Americans are increasingly withdrawing funds from their retirement accounts
Americans are feeling the crunch of inflation. Many are turning to one of the few places they shouldn’t alleviate the pain — retirement funds.
According to a recent study by Vanguard, the percentage of Americans withdrawing funds from their retirement plans as new loans, non-hardship withdrawals, and hardship withdrawals has jumped this year. The most concerning aspect of this is the increase in hardship withdrawals. The report found that the percentage of Americans taking hardship withdrawals from their 401(k) retirement plans reached 0.5 percent in October, the highest level in almost 15 years. The increase indicates that people are feeling dire about their finances because hardship withdrawals come with steep penalties.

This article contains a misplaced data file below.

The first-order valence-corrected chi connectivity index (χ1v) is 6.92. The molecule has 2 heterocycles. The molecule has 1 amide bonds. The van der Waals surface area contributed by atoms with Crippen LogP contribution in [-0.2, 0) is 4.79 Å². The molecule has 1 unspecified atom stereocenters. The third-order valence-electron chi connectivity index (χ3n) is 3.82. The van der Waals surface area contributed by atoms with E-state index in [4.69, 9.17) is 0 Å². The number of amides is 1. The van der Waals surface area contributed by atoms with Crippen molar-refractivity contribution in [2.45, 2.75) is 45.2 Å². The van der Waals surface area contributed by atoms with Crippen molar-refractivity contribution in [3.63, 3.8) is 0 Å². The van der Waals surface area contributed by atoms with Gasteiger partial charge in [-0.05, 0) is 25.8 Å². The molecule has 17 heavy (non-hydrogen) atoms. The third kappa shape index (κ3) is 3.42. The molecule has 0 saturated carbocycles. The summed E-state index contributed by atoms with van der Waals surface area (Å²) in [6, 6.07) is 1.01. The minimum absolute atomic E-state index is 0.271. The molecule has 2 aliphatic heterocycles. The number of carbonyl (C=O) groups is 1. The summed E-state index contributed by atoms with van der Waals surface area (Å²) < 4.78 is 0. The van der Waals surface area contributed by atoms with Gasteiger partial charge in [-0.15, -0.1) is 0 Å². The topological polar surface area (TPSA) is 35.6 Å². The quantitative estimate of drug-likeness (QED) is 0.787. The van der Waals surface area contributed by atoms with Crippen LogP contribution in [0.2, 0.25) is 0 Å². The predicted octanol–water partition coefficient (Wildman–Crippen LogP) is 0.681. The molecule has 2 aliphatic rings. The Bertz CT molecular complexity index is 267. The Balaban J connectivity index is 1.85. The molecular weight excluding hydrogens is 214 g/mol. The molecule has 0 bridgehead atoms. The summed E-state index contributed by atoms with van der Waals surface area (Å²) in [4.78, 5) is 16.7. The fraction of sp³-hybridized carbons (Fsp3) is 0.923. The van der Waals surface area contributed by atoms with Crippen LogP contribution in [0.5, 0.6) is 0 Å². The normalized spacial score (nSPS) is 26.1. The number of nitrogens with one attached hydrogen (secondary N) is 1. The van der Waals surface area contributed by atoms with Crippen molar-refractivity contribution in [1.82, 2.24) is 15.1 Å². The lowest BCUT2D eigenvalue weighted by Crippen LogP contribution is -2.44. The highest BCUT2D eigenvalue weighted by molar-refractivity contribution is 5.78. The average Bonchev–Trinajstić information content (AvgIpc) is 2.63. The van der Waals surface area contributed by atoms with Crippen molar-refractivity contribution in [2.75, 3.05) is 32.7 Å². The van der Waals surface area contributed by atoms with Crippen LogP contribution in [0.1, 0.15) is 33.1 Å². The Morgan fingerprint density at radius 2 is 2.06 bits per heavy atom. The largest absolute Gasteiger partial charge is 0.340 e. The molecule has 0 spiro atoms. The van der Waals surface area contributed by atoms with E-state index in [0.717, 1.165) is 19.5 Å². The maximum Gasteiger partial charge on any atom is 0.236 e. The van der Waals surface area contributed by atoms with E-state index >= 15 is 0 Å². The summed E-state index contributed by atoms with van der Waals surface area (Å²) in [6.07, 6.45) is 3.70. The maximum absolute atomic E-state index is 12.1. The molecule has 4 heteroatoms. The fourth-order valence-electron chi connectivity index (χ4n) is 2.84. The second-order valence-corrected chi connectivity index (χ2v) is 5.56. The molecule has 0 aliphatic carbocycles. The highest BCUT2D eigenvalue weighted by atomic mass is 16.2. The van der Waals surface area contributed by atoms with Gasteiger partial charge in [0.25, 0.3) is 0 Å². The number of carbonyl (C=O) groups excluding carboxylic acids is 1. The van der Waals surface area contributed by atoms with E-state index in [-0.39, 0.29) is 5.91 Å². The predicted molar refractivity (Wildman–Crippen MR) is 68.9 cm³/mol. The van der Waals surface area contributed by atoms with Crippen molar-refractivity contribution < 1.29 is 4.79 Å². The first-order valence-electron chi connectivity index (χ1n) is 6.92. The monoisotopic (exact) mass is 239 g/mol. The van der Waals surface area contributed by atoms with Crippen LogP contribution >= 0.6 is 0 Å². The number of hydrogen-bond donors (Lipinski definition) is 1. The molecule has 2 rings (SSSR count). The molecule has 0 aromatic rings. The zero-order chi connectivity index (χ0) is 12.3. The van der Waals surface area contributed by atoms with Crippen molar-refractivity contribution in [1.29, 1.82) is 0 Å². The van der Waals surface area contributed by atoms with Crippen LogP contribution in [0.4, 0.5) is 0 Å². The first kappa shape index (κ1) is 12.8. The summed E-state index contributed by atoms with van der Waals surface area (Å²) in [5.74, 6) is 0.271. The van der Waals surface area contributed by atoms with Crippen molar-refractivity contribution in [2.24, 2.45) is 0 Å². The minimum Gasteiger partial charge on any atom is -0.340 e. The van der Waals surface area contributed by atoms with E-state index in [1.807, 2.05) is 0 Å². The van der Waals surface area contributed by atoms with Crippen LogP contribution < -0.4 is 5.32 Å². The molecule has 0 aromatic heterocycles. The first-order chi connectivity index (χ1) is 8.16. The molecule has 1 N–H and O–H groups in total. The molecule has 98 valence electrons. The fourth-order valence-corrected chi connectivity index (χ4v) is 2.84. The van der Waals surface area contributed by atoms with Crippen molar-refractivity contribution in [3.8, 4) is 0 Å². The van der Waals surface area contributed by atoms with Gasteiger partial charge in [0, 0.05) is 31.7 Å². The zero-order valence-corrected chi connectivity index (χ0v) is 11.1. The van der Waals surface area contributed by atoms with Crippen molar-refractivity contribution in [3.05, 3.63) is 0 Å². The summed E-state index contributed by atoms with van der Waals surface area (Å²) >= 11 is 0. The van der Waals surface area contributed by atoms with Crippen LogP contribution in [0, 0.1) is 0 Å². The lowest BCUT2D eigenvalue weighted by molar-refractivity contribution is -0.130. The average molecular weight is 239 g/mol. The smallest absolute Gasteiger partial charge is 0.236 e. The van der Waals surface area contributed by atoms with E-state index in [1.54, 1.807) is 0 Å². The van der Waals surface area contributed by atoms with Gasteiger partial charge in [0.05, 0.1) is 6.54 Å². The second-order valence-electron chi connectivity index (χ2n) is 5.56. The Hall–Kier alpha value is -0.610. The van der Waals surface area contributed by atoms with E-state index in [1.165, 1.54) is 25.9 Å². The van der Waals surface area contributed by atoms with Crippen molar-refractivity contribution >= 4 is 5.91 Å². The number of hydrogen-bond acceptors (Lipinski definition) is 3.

Retirement Plan Loans
As USA Today notes, you can borrow up to $50,000 from your 401(k) plans in the form of a loan to be repaid, or take non-hardship withdrawals while still working for your company. However, if you’re taking hardship withdrawals you’ll get hit with a 10 percent penalty and the IRS will likely withhold 20 percent of the withdrawal for taxes.
Use Other Savings
If you can, try not to withdraw funds from your retirement account. Especially for a hardship withdrawal. Instead, try your emergency funds, savings accounts or even your Roth IRA. The Roth IRA is a good last resort option because qualified withdrawals of your contributions are tax and penalty-free. You might also want to see if you qualify for a personal loan with a low, fixed-interest rate. Try a credit union for some good options. Your retirement account should always be your absolute last option for access to cash. payments more affordable.
By: Chris O’Shea, SavvyMoney